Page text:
A NEW museum, giving an insight into policing over the last three centuries, is set to open in Bradford tomorrow.

Volunteers, including former Bradford community relations inspector Martin Baines and his curator daughter Natalie, have been involved in getting The Police Museum off the ground.

Donations from local business people have helped them to prepare a collection of artefacts charting the history of the police service in Bradford.

The museum, which has been set up on the site of the old police station in Bradford City Hall, opens its doors for the first time tomorrow.

For the next six weeks it will offer a free "sneak peek" for the public every Wednesday between 2pm and 4pm and Thursday between 10am and noon, before officially opening for three days a week from October, with a charge for visitors.

Among the attractions are original Bradford City Police uniforms from the 19th century, lamps used by nightwatchmen, weapons hand-made by soldiers in World War One which were then used by Bradford police officers, and images of the original Swain Street police station, as well as pieces of a World War Two bomber shot down over Bradford, and traffic vehicle displays.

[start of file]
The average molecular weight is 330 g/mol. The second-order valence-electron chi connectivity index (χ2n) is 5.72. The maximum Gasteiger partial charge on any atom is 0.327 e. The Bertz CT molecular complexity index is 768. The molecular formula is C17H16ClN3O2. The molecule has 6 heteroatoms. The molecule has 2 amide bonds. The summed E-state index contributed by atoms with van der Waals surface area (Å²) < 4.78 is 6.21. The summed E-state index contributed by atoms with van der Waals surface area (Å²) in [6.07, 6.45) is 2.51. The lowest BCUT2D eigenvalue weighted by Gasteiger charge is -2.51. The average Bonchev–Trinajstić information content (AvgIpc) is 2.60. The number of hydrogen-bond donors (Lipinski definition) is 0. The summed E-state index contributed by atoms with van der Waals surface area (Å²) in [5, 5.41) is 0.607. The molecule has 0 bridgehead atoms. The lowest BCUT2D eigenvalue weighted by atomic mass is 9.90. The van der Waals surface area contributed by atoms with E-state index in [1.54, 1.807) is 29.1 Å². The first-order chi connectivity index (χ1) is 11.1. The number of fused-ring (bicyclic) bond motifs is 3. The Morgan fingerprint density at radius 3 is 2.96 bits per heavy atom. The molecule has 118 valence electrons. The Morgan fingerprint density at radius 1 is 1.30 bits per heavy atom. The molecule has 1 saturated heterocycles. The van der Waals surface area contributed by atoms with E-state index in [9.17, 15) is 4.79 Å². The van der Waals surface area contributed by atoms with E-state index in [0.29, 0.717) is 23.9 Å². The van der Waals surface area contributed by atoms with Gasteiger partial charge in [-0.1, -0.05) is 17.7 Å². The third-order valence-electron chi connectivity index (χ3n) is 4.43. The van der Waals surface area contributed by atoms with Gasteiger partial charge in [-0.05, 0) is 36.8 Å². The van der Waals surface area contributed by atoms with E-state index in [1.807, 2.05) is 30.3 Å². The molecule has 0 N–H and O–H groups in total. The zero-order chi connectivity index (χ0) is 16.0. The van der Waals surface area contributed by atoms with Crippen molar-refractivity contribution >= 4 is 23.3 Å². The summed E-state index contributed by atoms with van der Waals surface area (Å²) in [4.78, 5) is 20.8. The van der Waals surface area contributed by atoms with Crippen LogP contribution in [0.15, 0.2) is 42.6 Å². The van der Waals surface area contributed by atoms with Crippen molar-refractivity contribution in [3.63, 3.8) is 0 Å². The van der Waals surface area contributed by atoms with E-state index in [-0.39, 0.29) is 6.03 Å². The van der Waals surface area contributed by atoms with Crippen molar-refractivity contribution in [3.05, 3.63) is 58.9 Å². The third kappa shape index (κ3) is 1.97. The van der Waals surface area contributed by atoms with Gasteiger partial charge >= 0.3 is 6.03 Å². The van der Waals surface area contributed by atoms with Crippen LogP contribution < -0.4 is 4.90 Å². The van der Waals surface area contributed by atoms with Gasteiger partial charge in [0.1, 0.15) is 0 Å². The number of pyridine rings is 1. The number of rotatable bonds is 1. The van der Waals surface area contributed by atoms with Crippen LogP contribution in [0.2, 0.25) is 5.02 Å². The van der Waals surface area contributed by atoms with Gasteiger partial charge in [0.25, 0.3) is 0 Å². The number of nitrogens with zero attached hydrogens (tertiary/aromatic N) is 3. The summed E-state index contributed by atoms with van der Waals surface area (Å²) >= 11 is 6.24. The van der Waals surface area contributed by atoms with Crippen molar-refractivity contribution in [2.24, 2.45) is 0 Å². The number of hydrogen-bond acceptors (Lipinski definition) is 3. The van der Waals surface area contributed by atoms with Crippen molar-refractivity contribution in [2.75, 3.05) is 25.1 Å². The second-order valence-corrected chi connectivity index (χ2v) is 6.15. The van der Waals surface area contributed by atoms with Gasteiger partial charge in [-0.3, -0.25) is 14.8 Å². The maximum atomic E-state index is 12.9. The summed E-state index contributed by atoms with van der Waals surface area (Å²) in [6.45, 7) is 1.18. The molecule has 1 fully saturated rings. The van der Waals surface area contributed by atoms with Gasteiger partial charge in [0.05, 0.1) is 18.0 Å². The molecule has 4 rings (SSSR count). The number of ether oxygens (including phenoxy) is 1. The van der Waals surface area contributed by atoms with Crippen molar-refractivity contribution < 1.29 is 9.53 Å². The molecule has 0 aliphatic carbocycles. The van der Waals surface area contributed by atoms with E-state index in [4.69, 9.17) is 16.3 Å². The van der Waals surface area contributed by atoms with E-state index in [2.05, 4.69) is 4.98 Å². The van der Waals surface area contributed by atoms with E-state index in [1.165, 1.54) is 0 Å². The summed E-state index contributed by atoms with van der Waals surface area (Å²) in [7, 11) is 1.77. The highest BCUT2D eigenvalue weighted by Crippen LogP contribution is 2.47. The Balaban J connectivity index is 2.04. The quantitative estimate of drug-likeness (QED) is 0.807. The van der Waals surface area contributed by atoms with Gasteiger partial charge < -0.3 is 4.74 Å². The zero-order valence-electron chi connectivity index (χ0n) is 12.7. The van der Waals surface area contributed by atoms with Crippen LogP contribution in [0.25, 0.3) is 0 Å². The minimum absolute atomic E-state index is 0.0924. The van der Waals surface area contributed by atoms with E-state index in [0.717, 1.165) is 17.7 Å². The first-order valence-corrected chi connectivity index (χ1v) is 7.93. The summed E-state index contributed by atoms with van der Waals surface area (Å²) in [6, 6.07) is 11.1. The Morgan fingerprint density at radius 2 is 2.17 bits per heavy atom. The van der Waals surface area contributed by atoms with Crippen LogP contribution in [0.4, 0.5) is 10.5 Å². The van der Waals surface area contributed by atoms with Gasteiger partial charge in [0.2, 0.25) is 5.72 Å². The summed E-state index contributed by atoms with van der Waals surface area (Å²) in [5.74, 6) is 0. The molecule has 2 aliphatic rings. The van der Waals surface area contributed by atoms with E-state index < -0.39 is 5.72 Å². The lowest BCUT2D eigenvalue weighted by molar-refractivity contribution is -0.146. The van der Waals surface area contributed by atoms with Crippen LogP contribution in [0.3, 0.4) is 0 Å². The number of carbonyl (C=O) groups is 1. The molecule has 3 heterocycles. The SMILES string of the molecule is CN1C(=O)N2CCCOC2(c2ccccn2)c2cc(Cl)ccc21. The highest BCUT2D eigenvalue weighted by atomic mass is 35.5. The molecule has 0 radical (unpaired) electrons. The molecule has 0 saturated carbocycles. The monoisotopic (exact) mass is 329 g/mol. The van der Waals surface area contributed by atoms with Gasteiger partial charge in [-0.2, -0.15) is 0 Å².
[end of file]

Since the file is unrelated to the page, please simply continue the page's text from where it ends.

Visitors will also be able to see the original police cells dating back to the 1870s.

Mr Baines said there were also exhibits about a number of Bradford policing firsts, including the first fingerprint evidence used outside a London court, and the first admissible tape recorded evidence.

He said: "It's a very exciting project and a really exciting museum which will give an insight into policing in Bradford past and present.

"It has been a lot of hard work, we are all volunteers, but we are here ready to open and it is pretty exciting to reach this point.

"We are still raising money but we have had kind donations from local people and we will continue to develop the museum over the next couple of years."

Although there will be no charge yet, Mr Baines said the charity would welcome donations from visitors.